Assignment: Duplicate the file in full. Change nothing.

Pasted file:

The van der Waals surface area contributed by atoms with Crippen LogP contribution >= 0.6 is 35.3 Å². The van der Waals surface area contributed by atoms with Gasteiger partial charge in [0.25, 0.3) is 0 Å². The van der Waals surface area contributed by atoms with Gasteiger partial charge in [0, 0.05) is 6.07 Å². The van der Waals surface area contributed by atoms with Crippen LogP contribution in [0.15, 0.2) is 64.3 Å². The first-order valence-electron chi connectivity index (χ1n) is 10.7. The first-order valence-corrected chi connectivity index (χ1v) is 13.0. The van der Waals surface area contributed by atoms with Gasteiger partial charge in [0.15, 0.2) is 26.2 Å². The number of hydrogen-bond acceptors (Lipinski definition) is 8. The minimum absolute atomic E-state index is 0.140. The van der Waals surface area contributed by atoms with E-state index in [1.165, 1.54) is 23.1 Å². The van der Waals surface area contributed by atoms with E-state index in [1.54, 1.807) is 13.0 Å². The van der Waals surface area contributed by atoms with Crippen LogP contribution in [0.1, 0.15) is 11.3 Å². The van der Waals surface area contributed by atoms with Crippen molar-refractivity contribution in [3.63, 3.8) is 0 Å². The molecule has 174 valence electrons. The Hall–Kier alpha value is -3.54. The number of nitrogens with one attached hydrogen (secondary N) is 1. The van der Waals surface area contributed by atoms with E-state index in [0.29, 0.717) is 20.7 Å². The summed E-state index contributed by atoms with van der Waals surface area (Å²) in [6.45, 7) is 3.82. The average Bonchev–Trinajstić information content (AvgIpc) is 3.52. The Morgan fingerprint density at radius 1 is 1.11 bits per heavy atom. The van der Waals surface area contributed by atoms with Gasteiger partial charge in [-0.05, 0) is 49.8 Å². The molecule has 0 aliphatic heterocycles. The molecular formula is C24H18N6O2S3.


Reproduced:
The van der Waals surface area contributed by atoms with Crippen LogP contribution >= 0.6 is 35.3 Å². The van der Waals surface area contributed by atoms with Gasteiger partial charge in [0.25, 0.3) is 0 Å². The van der Waals surface area contributed by atoms with Gasteiger partial charge in [0, 0.05) is 6.07 Å². The van der Waals surface area contributed by atoms with Crippen LogP contribution in [0.15, 0.2) is 64.3 Å². The first-order valence-electron chi connectivity index (χ1n) is 10.7. The first-order valence-corrected chi connectivity index (χ1v) is 13.0. The van der Waals surface area contributed by atoms with Gasteiger partial charge in [0.15, 0.2) is 26.2 Å². The number of hydrogen-bond acceptors (Lipinski definition) is 8. The minimum absolute atomic E-state index is 0.140. The van der Waals surface area contributed by atoms with E-state index in [1.165, 1.54) is 23.1 Å². The van der Waals surface area contributed by atoms with E-state index in [1.54, 1.807) is 13.0 Å². The van der Waals surface area contributed by atoms with Crippen LogP contribution in [0.1, 0.15) is 11.3 Å². The van der Waals surface area contributed by atoms with Crippen molar-refractivity contribution in [3.63, 3.8) is 0 Å². The molecule has 174 valence electrons. The Hall–Kier alpha value is -3.54. The number of nitrogens with one attached hydrogen (secondary N) is 1. The van der Waals surface area contributed by atoms with E-state index in [0.29, 0.717) is 20.7 Å². The summed E-state index contributed by atoms with van der Waals surface area (Å²) in [6.45, 7) is 3.82. The average Bonchev–Trinajstić information content (AvgIpc) is 3.52. The Morgan fingerprint density at radius 1 is 1.11 bits per heavy atom. The van der Waals surface area contributed by atoms with Gasteiger partial charge in [-0.05, 0) is 49.8 Å². The molecule has 0 aliphatic heterocycles. The molecular formula is C24H18N6O2S3.